But Wehrum told Eilperin he didn’t cross any lines. “There’s a group of people I had lunch with every single day for the last 10 years, and they’re friends of mine,” he said. “What I understand is I can still be friends with friends of mine, if I don’t do business with them.”

— FEMA chief resigns: Federal Emergency Management Agency Administrator William “Brock” Long resigned from his post after serving the agency for less than two years during a period marked by a slew of natural catastrophes. “While this has been the opportunity of the lifetime, it is time for me to go home to my family — my beautiful wife and two incredible boys,” he said in a statement. “As a career emergency management professional, I could not be prouder to have worked alongside the devoted, hardworking men and women of FEMA for the past two years.” Long’s deputy Peter Gaynor will take over as acting FEMA administrator.

During his tenure: Long had clashed with his boss, Homeland Security Secretary Kirstjen Nielsen, The Post's Joel Achenbach, William Wan , Lisa Rein and Nick Miroff report. In September, Nielsen seemed to want to force him out. Long told FEMA colleagues he was near quitting. That relationship suffered after the release of a Homeland Security inspector general report last year, The Post team writes. Long faced questions about his use of government vehicles and staff after the internal investigation found his improper use of government resources cost taxpayers $94,000 in staff salaries, $55,000 in travel expenses and $2,000 in vehicle maintenance.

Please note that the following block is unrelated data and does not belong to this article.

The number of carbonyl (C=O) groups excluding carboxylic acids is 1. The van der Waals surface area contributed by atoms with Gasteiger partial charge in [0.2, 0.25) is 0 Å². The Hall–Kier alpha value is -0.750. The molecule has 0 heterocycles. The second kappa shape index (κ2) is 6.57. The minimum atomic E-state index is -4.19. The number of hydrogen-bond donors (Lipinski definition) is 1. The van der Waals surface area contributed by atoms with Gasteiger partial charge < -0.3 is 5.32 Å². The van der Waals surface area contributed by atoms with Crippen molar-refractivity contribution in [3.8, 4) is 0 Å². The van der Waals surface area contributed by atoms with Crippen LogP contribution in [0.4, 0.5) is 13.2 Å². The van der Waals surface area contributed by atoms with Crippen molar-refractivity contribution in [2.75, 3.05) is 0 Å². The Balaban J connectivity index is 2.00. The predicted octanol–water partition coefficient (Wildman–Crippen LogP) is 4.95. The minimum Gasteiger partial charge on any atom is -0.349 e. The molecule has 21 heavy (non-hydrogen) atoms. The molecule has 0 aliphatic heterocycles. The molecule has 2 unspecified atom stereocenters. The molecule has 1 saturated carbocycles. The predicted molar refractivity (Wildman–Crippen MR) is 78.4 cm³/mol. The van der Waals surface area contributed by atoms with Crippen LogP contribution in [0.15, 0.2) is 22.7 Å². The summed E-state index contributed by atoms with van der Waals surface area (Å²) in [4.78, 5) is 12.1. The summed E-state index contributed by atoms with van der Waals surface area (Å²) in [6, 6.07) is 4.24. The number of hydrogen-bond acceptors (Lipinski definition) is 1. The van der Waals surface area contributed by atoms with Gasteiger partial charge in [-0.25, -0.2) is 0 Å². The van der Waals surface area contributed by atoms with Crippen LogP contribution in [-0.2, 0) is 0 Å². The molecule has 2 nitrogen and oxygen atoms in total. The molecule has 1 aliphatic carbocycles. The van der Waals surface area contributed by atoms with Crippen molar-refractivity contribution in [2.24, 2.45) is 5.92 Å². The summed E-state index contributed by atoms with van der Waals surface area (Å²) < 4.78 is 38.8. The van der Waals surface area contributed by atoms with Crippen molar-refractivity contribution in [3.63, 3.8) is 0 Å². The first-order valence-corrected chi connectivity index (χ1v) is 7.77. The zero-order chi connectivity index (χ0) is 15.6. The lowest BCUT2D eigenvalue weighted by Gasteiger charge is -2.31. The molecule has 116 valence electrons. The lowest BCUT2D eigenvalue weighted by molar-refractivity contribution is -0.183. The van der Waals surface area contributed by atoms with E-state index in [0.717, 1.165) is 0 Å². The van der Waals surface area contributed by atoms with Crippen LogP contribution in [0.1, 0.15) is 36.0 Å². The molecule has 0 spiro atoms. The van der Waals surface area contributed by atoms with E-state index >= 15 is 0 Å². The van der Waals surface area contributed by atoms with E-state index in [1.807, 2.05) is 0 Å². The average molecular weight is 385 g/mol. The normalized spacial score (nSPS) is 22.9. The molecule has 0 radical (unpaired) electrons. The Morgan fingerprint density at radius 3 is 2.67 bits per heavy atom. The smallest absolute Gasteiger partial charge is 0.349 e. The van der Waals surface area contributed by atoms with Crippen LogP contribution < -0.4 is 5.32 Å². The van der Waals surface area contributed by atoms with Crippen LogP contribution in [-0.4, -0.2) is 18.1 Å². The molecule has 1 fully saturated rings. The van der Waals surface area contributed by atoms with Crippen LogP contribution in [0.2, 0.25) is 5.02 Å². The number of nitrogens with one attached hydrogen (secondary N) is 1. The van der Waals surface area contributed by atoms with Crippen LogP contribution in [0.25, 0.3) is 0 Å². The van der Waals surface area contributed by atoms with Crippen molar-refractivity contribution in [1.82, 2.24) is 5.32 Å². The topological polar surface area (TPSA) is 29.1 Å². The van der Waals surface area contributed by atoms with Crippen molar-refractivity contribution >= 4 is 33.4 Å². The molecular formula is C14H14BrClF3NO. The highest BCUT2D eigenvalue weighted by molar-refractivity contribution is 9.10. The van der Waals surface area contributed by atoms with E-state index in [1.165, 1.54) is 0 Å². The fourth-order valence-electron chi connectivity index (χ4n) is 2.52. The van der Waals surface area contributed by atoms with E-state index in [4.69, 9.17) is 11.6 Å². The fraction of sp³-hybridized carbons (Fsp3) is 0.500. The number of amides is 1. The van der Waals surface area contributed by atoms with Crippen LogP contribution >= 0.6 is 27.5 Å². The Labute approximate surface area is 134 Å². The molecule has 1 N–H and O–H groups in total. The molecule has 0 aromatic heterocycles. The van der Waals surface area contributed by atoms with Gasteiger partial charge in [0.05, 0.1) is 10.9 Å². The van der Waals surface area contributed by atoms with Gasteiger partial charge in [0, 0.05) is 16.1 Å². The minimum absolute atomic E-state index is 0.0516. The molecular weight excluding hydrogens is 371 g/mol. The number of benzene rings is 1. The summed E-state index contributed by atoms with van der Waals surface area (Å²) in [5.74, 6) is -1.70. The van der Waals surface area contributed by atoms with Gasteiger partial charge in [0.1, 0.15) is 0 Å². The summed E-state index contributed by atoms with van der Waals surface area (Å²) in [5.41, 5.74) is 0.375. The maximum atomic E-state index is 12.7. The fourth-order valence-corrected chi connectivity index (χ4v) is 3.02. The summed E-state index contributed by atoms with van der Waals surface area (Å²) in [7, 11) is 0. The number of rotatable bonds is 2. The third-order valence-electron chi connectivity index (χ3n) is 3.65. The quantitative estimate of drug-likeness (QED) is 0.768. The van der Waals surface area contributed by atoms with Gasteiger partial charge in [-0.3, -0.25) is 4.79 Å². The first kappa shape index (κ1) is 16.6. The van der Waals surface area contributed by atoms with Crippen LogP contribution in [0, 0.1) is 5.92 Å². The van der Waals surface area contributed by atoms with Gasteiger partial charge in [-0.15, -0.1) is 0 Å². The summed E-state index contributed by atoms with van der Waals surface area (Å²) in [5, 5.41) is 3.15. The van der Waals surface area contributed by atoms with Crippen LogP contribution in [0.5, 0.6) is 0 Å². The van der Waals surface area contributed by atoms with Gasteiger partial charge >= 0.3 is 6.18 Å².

— Door revolves: Former interior secretary Ryan Zinke and Trump campaign manager Corey Lewandowski have new gigs as senior advisers at Washington lobbying firm Turnberry Solutions, Politico reports. But while Lewandowski is not set to do any work requiring him to register as a lobbyist, Zinke “will if it’s the right clients and it’s something he’s passionate about,” a Turnberry partner Jason Osborne told Politico. “Zinke is the first former member of Trump’s Cabinet to join a lobbying firm — a new milestone for a president who took office promising to ‘drain the swamp,’” per the report. The move for the former interior secretary comes just weeks after he resigned amid multiple ethical investigations.